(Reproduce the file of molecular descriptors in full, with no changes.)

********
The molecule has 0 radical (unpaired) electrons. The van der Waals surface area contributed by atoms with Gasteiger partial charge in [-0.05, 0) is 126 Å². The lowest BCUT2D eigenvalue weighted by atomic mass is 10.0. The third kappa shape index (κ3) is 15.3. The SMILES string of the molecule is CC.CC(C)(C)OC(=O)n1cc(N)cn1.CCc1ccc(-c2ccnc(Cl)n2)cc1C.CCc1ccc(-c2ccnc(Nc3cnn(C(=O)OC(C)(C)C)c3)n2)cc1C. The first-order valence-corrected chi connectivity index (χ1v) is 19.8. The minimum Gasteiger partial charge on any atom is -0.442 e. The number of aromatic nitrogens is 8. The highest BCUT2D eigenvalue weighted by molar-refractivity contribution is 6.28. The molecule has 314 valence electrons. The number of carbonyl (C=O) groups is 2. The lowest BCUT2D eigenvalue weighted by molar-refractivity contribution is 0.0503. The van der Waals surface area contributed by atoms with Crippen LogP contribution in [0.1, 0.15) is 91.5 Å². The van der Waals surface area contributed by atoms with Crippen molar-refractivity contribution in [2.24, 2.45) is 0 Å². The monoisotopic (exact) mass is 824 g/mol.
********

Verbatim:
The molecule has 0 radical (unpaired) electrons. The van der Waals surface area contributed by atoms with Gasteiger partial charge in [-0.05, 0) is 126 Å². The lowest BCUT2D eigenvalue weighted by atomic mass is 10.0. The third kappa shape index (κ3) is 15.3. The SMILES string of the molecule is CC.CC(C)(C)OC(=O)n1cc(N)cn1.CCc1ccc(-c2ccnc(Cl)n2)cc1C.CCc1ccc(-c2ccnc(Nc3cnn(C(=O)OC(C)(C)C)c3)n2)cc1C. The first-order valence-corrected chi connectivity index (χ1v) is 19.8. The minimum Gasteiger partial charge on any atom is -0.442 e. The number of aromatic nitrogens is 8. The highest BCUT2D eigenvalue weighted by molar-refractivity contribution is 6.28. The molecule has 314 valence electrons. The number of carbonyl (C=O) groups is 2. The lowest BCUT2D eigenvalue weighted by molar-refractivity contribution is 0.0503. The van der Waals surface area contributed by atoms with Crippen LogP contribution in [0.1, 0.15) is 91.5 Å². The van der Waals surface area contributed by atoms with Crippen molar-refractivity contribution in [2.24, 2.45) is 0 Å². The monoisotopic (exact) mass is 824 g/mol.